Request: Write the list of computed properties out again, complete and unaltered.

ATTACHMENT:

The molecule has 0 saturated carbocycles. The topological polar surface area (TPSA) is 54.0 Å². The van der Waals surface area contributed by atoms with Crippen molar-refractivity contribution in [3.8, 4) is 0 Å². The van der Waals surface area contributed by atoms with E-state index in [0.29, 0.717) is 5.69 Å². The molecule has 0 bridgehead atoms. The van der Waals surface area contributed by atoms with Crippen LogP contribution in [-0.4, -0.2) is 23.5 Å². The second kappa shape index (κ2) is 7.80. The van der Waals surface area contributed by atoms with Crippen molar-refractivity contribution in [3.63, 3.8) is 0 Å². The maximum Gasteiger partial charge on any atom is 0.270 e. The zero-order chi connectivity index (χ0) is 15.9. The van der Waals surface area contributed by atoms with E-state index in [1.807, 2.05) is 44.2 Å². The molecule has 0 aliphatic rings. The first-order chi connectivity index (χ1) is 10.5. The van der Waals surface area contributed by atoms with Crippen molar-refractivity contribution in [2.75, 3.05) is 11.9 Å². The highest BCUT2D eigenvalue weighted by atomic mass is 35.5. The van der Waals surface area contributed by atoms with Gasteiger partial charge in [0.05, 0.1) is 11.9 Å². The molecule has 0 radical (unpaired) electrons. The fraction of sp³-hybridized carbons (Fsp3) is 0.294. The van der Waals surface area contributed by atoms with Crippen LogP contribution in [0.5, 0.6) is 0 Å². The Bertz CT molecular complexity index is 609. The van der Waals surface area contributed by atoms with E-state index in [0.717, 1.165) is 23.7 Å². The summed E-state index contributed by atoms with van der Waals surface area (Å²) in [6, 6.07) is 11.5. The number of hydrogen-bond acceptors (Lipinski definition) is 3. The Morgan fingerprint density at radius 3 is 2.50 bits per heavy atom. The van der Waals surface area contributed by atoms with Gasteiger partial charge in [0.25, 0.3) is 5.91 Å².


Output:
The molecule has 0 saturated carbocycles. The topological polar surface area (TPSA) is 54.0 Å². The van der Waals surface area contributed by atoms with Crippen molar-refractivity contribution in [3.8, 4) is 0 Å². The van der Waals surface area contributed by atoms with E-state index in [0.29, 0.717) is 5.69 Å². The molecule has 0 bridgehead atoms. The van der Waals surface area contributed by atoms with Crippen LogP contribution in [-0.4, -0.2) is 23.5 Å². The second kappa shape index (κ2) is 7.80. The van der Waals surface area contributed by atoms with Crippen molar-refractivity contribution in [3.63, 3.8) is 0 Å². The maximum Gasteiger partial charge on any atom is 0.270 e. The zero-order chi connectivity index (χ0) is 15.9. The van der Waals surface area contributed by atoms with E-state index in [1.807, 2.05) is 44.2 Å². The molecule has 0 aliphatic rings. The first-order chi connectivity index (χ1) is 10.5. The van der Waals surface area contributed by atoms with Crippen molar-refractivity contribution in [2.75, 3.05) is 11.9 Å². The highest BCUT2D eigenvalue weighted by atomic mass is 35.5. The van der Waals surface area contributed by atoms with Gasteiger partial charge in [0.05, 0.1) is 11.9 Å². The molecule has 0 radical (unpaired) electrons. The fraction of sp³-hybridized carbons (Fsp3) is 0.294. The van der Waals surface area contributed by atoms with Crippen LogP contribution in [0.5, 0.6) is 0 Å². The Bertz CT molecular complexity index is 609. The van der Waals surface area contributed by atoms with E-state index in [0.717, 1.165) is 23.7 Å². The summed E-state index contributed by atoms with van der Waals surface area (Å²) in [6, 6.07) is 11.5. The number of hydrogen-bond acceptors (Lipinski definition) is 3. The Morgan fingerprint density at radius 3 is 2.50 bits per heavy atom. The van der Waals surface area contributed by atoms with Gasteiger partial charge in [0.25, 0.3) is 5.91 Å².